[ETAN-key] Joseph Nevins: A Single Standard for Gerald Ford and Saddam Hussein
John M Miller
fbp at igc.org
Fri Jan 5 04:24:53 PST 2007
AntiWar.com (Redwood City, CA)
Friday, January 5, 2007
A Single Standard for Gerald Ford and Saddam Hussein
by Joseph Nevins
During the same week that former U.S. president
Gerald Ford passed away, Iraqi authorities
executed Saddam Hussein. As one might expect,
official Washington's reactions to the two events were radically different.
President Bush expressed sadness in the wake of
Ford's death, calling the former president a
"great man" while Representative Nancy Pelosi
voiced respect for Ford's "fair and reliable
leadership." By contrast, George Bush welcomed
Hussein's execution, characterizing it as "an
important milestone on Iraq's course to becoming
a democracy," and Senator Joseph Biden, incoming
chairman of the Senate Foreign Relations
Committee, declared with satisfaction that "Iraq
has . . . rid the world of a tyrant."
On the surface, it makes sense to judge the two
men in such divergent ways. After all, an Iraqi
court convicted Hussein of a crime against
humanity for ordering the killing of 148 Shi'ite
villagers, only one of many atrocities he oversaw
while ruling Iraq. Gerald Ford, to the contrary,
was never even indicted for any such crime. But
it turns out that this distinction reflects a
double standard for judging similar conduct.
Ford, too, was responsible for mass murder in
East Timor and basic justice and honesty
demands that he be remembered for it.
On Dec. 6, 1975, Ford and Henry Kissinger, his
secretary of state, were in Jakarta, Indonesia to
meet the country's dictator, General Suharto.
Ford was fully cognizant of Indonesia's plans to
launch an imminent invasion of the former
Portuguese Timor. According to declassified
documents published by the Washington-based
National Security Archive, Ford assured Suharto
that with regard to East Timor, "[We] will not
press you on the issue. We understand . . . the intentions you have."
Suharto needed Washington's green light due to a
1958 agreement that prohibited Indonesia from
using U.S.-origin weaponry, which made up 90% of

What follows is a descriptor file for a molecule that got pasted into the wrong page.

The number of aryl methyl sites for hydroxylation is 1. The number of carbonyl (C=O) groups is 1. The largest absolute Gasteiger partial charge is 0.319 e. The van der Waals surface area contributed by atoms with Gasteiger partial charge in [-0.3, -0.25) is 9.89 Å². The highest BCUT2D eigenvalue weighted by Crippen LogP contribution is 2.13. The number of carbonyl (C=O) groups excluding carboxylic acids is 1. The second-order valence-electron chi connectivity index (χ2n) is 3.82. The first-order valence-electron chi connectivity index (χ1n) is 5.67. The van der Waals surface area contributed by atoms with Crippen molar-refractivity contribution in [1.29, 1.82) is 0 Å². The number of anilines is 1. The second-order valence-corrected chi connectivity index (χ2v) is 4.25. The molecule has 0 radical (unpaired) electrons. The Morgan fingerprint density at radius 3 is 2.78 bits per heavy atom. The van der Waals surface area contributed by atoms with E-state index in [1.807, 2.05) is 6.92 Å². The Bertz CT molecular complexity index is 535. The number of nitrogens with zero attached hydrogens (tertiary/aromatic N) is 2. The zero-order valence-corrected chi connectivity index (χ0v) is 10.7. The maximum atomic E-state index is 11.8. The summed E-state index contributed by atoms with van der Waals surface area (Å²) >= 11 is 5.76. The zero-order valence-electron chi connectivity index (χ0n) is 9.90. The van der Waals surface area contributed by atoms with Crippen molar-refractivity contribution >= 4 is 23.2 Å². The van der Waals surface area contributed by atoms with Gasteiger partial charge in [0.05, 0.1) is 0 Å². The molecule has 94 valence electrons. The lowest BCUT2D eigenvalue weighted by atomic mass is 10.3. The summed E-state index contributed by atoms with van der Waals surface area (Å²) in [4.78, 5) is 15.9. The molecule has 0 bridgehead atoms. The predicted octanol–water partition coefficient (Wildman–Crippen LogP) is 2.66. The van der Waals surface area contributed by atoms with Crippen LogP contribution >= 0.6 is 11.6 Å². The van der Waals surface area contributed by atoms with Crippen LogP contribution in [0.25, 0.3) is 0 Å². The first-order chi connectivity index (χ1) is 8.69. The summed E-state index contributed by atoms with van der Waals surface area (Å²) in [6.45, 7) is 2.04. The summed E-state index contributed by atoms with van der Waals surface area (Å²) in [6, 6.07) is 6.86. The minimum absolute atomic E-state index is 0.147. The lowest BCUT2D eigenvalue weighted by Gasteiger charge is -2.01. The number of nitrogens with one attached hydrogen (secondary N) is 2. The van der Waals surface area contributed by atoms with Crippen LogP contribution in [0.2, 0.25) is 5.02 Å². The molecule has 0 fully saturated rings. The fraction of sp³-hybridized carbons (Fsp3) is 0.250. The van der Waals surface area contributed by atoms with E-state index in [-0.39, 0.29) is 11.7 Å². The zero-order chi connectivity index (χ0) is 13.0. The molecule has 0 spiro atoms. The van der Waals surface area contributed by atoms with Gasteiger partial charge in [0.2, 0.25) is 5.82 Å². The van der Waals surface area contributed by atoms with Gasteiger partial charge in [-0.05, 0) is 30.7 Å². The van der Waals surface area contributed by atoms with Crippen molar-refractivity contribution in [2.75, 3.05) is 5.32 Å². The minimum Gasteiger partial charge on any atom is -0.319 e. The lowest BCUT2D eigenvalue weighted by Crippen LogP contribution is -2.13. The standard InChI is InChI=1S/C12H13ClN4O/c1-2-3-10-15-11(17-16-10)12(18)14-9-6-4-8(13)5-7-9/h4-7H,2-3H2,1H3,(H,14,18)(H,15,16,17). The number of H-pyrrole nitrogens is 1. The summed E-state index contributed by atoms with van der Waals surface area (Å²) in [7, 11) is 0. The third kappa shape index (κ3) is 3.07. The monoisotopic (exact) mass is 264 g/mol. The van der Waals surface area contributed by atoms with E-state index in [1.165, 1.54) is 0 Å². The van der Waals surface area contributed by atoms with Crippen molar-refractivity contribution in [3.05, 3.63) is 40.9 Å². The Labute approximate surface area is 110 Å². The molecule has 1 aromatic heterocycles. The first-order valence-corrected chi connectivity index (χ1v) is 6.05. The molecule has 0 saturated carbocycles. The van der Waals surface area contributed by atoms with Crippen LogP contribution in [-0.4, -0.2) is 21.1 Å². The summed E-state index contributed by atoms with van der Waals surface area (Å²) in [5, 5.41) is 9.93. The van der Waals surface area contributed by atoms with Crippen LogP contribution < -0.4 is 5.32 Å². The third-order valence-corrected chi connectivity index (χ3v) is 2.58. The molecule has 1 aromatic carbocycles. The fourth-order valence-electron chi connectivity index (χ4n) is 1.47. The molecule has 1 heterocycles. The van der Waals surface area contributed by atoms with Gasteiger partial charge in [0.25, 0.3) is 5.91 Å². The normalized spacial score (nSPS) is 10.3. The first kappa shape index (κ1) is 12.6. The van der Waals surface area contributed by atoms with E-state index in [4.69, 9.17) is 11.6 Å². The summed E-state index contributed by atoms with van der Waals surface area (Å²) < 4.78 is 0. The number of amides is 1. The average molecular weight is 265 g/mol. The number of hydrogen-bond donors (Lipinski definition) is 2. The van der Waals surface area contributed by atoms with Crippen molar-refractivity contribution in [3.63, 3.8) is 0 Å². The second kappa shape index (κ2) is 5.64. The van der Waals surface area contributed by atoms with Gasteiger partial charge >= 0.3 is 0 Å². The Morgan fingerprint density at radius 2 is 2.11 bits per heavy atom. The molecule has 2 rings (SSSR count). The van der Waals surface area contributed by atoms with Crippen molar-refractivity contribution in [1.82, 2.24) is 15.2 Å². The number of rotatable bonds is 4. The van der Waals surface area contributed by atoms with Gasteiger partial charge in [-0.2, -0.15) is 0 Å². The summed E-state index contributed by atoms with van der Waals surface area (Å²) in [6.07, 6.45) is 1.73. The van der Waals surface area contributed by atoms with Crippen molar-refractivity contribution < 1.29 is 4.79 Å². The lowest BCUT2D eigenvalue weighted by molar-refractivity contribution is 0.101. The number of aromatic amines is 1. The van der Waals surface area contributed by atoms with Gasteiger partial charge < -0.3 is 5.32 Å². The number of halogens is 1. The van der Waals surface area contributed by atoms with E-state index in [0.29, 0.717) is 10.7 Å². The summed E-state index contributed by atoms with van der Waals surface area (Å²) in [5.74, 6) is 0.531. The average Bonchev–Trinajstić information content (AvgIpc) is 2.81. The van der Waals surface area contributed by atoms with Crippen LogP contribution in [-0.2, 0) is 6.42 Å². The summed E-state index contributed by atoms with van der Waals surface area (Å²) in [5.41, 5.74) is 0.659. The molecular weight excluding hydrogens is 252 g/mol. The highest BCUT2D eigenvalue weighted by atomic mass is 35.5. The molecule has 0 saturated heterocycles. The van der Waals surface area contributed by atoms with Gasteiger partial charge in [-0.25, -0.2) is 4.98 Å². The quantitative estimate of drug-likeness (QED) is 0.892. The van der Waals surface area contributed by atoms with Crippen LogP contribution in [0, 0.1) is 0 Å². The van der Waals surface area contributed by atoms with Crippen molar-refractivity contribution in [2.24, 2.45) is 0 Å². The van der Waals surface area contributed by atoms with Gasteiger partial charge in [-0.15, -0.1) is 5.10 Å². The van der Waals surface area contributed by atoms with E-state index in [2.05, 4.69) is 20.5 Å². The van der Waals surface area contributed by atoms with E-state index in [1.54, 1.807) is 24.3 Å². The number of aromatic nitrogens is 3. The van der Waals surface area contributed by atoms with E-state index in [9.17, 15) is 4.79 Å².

Jakarta's arsenal, except for "legitimate
national self-defense." For this reason Kissinger
suggested that the invasion be framed as
self-defense, thus circumventing any legal obstacles.
Kissinger then expressed understanding for
Indonesia's "need to move quickly" and advised
"that it would be better if it were done after we
[he and Ford] returned [to the United States]."
About 14 hours after their departure, Indonesian
forces invaded neighboring East Timor.
While Indonesian forces massacred civilians
during the first hours of the Dec. 7 invasion,
Ford spoke at the University of Hawaii. There, he
declared his commitment to a "Pacific doctrine of
peace with all and hostility toward none," and
spoke of an Asia "where people are free from the threat of foreign aggression."
Ford and his White House successors helped make
sure that his lofty vision was not realized in
Indonesia-ravaged East Timor. According to the
now-independent country's truth commission
report, released late last year, Indonesia's war
and illegal occupation resulted in many tens of
thousands of East Timorese deaths, widespread
rape and sexual enslavement of women and girls,
and, in the waning days of Jakarta's presence,
systematic destruction of the territory's
buildings and infrastructure. Today, East Timor
is one of the world's poorest countries.
Over the almost 24 years of Indonesian rule,
Democratic and Republican administrations alike
provided invaluable diplomatic cover and billions
of dollars' worth of weapons, military equipment
and training, and economic aid to Jakarta. For
such reasons the truth commission report
characterizes U.S. assistance as "fundamental" to
the invasion and occupation, and calls upon
Washington to apologize and pay reparations to East Timor.
Washington's considerable share of the blame for
East Timor's plight does not rest solely at
Ford's feet. But it was Gerald Ford that opened
the door to this dreadful chapter in history.
There is little doubt that Ford's authorization
was key to Indonesia's invasion. Intelligence and
diplomatic documents reveal that Jakarta was so
worried about how the U.S. would react to its
aggression that Suharto had vetoed earlier plans
to invade. His administration had previously
warned Indonesia against using American weaponry
in any planned aggression. But any reservations
that the administration may have had about the
employment of U.S. weaponry seem to have
disappeared by Dec. 6, 1975, with horrific
results for the people of East Timor.
One week after the meeting in Jakarta, Ford sent
Suharto a package of golf balls as "a personal
gift." In the months that followed, his U.N.
ambassador prevented the United Nations from
taking effective steps to compel Jakarta to end
its aggression. Later in 1976, Ford's
administration shipped a squadron of U.S. OV-10
"Bronco" ground-attack planes to Indonesia's
military, ones ideal for counterinsurgency of the
type it was waging in East Timor.
We in the United States, and people throughout
the world, should make these events a central
part of our collective memory of Ford's
presidency for the sake of the victims and the
rule of law just as Saddam Hussein will
justifiably be remembered for his role in crimes against humanity.
Joseph Nevins is an assistant professor of
geography at Vassar College, and the author of A
Not-So-Distant Horror: Mass Violence in East
Timor (Cornell University Press, 2005).
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